People don’t eat collard greens often enough, probably because they just haven’t tried them—they look deceptively old-fashioned and limp, like something on offer at a depressing cafeteria or prepared by your grandmother who isn’t such a good cook. When I was a child, they definitely fell into my category why would anyone eat that, and even when I finally grew up and embraced green vegetables, I liked ‘em firm and bright—not soft, murky, and bacon-studded. I came around (was forced to, really, by boredom with the standard repertoire of Italianate sautéed greens), even to the point of wishing we could serve collards alongside the fried chicken and corn pudding at our wedding. We left them off the menu since I was worried people wouldn’t try them, but my evangelical zeal has not diminished: please make yourself a pot of collard greens.
Tender, smoky, mellow, and toothsome, long-simmered greens make a great side dish for barbecue and fried chicken, among other things, and are also good with nothing but rice. I like them at room temperature as much as I like them hot. Even after I was converted to the greens, I was skeptical about the supposed deliciousness of pot likker, their simmering liquid, which Southerners will sip straight up. Well, what a fool I was—pot likker is delicious, especially with corn bread. Even dry, disappointing corn bread shines when combined with collard greens.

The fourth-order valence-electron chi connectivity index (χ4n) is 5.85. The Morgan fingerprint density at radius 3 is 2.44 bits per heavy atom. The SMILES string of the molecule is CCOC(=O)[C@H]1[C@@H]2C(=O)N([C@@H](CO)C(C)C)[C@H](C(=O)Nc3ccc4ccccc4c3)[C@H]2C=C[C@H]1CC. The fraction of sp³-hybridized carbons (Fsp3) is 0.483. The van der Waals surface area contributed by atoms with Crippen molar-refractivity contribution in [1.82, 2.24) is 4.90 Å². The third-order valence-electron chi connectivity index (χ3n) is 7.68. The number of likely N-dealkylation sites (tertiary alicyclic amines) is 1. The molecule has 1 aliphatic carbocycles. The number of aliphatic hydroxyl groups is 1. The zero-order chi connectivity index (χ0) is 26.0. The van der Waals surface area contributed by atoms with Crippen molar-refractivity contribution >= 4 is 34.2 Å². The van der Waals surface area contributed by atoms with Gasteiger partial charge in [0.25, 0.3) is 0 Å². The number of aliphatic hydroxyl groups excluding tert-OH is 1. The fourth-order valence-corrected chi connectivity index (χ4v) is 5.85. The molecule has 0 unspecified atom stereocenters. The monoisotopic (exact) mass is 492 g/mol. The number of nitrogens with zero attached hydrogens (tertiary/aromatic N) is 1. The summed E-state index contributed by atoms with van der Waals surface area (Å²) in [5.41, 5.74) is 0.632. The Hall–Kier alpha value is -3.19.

- 1 bunch collard greens (usually 1 1/2 to 2 pounds), well washed
- 1 teaspoon olive oil
- Big pinch red pepper flakes, to taste
- 1⁄4 pound bacon, cut into 1-inch pieces
- 5 or 6 cloves garlic, chopped
- 1 onion, chopped
- 2 cups broth or water
- Salt and pepper
- 1⁄2 teaspoon chipotle pepper, optional but recommended
Cut the tough central stems from the collard leaves. Stack the leaves, roll them up lengthwise, and slice crosswise into ribbons.
Heat the olive oil in a large, deep pot over medium heat and add the red pepper flakes and bacon. Cook until the fat renders out and the bacon is getting crispy. Remove the bacon with a slotted spoon.
Add the garlic and onion and turn the heat to low. Cook, stirring frequently, until soft and golden. This should take at least 10 minutes. Do not allow the onion and garlic to darken; lower the heat if necessary.
Add the collard greens to the pot in big handfuls, stirring each one until wilted. Add the bacon back to the pot. Pour in the broth or water and season with a little salt and pepper. (Be careful about adding too much salt to greens, as they will cook down and the salt will concentrate.) Bring to a low simmer, cover, lower the heat, and cook for as long as it takes to reach the tenderness you prefer. Twenty to 30 minutes is about right for me.
Taste for salt and pepper. If you like, stir in 1/2 teaspoon or more minced chipotle in adobo.